Monday, October 24, 2011

Pumpkin Oat Jumbles with Brown Butter Glaze

Did you know that in the mid-1800s, cookies were referred to as jumbles? I learned this in The Essential New York Times Cook Book and I think this early name is delightful. I have an image of a creation that is jumbled together using simple, homey ingredients. I’ve named one of my favorite cookies a jumble because, well – I just think “jumble” when I look at them! And with pumpkins in season and Halloween approaching, I want to share them with you.

You may have noticed that I adore pumpkin in any form, savory or sweet! Today I’m going with a sweet option. These cookies are thick and soft, almost cake-like. I’ve added chocolate chips to them in the past, and you can certainly do this if you’d like, but I find I prefer their pure pumpkin flavor (and these do pack a lot of pumpkin flavor). The cookies are made more wholesome with the addition of oats and some whole wheat flour – so you can feel a little bit virtuous indulging in them!

But did I mention the brown butter glaze? Oh my ... brown butter makes everything insanely delicious. I remember the first time I made brown butter, watching the brown flecks appear and swirl in the pan, while inhaling the heavenly scent. Anytime you need melted butter for a recipe, it’s worth taking the extra time to brown it. It especially enhances fall produce like apples and squash beautifully. This nutty, buttery glaze elevates these pumpkin cookies to new heights, making them a delectable Halloween (or anytime) treat.

Pumpkin Oat Jumbles
Adapted from The King Arthur Flour Cookie Companion
By King Arthur Flour
Makes 20-22 cookies

1 cup (2 sticks) unsalted butter, room temperature
1 cup brown sugar
1 cup sugar
1 teaspoon vanilla
1 1/2 teaspoons cinnamon
1/4 teaspoon nutmeg
1/2 teaspoon baking soda
1 teaspoon kosher salt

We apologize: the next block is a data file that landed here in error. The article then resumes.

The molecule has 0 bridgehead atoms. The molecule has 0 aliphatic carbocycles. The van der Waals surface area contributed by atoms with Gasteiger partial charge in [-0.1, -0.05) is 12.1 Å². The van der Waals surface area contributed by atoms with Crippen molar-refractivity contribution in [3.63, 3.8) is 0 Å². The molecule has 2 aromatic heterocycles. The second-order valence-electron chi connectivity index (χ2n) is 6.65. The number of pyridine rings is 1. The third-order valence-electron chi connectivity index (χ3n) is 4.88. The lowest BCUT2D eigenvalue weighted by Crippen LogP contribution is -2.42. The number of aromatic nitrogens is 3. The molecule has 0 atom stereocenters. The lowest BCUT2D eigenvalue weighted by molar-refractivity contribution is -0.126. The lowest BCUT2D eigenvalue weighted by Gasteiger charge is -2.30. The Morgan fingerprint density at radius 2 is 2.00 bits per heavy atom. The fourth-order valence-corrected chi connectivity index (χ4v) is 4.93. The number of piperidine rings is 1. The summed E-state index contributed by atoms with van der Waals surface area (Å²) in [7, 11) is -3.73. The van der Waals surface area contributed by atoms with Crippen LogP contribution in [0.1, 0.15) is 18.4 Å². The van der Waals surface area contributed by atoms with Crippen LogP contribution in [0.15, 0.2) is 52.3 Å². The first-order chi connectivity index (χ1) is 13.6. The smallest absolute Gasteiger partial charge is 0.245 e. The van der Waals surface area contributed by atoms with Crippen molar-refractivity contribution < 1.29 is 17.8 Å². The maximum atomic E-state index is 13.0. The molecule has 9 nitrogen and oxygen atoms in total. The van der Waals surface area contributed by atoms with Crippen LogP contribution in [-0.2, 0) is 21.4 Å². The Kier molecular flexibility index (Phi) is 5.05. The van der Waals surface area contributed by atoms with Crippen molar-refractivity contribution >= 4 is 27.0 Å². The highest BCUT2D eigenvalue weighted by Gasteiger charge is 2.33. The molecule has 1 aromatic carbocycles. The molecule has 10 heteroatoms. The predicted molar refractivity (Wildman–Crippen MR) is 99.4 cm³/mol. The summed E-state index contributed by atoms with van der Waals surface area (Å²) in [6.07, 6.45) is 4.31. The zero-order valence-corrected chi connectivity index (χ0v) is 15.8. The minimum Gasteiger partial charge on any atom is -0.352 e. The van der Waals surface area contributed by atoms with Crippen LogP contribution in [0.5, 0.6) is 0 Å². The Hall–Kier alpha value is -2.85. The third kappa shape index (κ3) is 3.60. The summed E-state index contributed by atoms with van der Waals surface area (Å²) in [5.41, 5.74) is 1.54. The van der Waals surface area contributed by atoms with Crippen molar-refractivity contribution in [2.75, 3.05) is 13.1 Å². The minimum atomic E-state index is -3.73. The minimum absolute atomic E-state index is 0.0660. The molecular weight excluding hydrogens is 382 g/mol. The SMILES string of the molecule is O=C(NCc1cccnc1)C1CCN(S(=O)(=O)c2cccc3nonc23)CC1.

1 egg, room temperature
1 1/2 cups oats
1 1/2 cups all-purpose flour (King Arthur, of course!)
1/2 cup whole wheat flour
15 ounces (1 can) plain pumpkin puree

In a large bowl, beat the butter and sugars together until fluffy and smooth. Add in the vanilla, cinnamon, nutmeg, baking soda and salt. Beat in the egg, then slowly beat in the oats. Add the flours in alternately with the pumpkin puree. Chill the dough for at least an hour.

Preheat the oven to 400 degrees. Line a baking sheet with parchment paper. Using a large cookie scoop (mine is about 1/4 cup) or large spoon, drop balls of dough onto the cookie sheet (9-10 at a time). Bake for 14 minutes, until they’re set. Let cool for 10 minutes and then remove from pan. The cookies will be soft. Drizzle with Brown Butter Glaze (recipe follows) or serve plain.

Brown Butter Glaze
Makes enough to glaze about 20 cookies

6 tablespoons unsalted butter
2 cups powdered sugar
4 tablespoons milk

Melt the butter in a small sauce pan over medium heat and cook until it is golden brown and has little flecks in it, about 3-4 minutes (watch closely). Immediately pour the butter over the powdered sugar and scrape the pan to get the brown bits. Stir together and add in the milk, one tablespoon at a time until a smooth glaze is formed. Use the glaze right away, since it will harden.